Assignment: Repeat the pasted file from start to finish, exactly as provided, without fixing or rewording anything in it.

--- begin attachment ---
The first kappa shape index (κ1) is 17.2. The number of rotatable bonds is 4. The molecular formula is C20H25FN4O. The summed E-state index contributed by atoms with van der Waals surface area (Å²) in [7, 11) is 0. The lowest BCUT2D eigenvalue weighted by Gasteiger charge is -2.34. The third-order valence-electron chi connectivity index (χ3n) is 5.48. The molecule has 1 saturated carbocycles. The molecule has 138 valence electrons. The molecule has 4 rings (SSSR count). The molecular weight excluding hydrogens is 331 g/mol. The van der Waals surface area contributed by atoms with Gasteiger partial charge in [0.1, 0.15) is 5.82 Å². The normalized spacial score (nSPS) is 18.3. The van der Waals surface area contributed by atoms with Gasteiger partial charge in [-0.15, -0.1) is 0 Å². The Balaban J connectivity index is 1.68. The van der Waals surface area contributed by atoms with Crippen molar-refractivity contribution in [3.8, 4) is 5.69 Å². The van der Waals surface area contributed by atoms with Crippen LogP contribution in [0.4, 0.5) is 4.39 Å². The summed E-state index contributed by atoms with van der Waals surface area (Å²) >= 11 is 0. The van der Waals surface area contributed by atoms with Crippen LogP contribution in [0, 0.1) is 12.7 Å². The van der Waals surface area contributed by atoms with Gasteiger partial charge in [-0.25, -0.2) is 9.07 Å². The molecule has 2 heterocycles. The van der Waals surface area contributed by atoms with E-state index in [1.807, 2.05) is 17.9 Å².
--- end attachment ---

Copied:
The first kappa shape index (κ1) is 17.2. The number of rotatable bonds is 4. The molecular formula is C20H25FN4O. The summed E-state index contributed by atoms with van der Waals surface area (Å²) in [7, 11) is 0. The lowest BCUT2D eigenvalue weighted by Gasteiger charge is -2.34. The third-order valence-electron chi connectivity index (χ3n) is 5.48. The molecule has 1 saturated carbocycles. The molecule has 138 valence electrons. The molecule has 4 rings (SSSR count). The molecular weight excluding hydrogens is 331 g/mol. The van der Waals surface area contributed by atoms with Gasteiger partial charge in [0.1, 0.15) is 5.82 Å². The normalized spacial score (nSPS) is 18.3. The van der Waals surface area contributed by atoms with Gasteiger partial charge in [-0.15, -0.1) is 0 Å². The Balaban J connectivity index is 1.68. The van der Waals surface area contributed by atoms with Crippen molar-refractivity contribution in [3.8, 4) is 5.69 Å². The van der Waals surface area contributed by atoms with Crippen LogP contribution in [0.4, 0.5) is 4.39 Å². The summed E-state index contributed by atoms with van der Waals surface area (Å²) >= 11 is 0. The van der Waals surface area contributed by atoms with Crippen LogP contribution in [0, 0.1) is 12.7 Å². The van der Waals surface area contributed by atoms with Gasteiger partial charge in [-0.25, -0.2) is 9.07 Å². The molecule has 2 heterocycles. The van der Waals surface area contributed by atoms with E-state index in [1.807, 2.05) is 17.9 Å².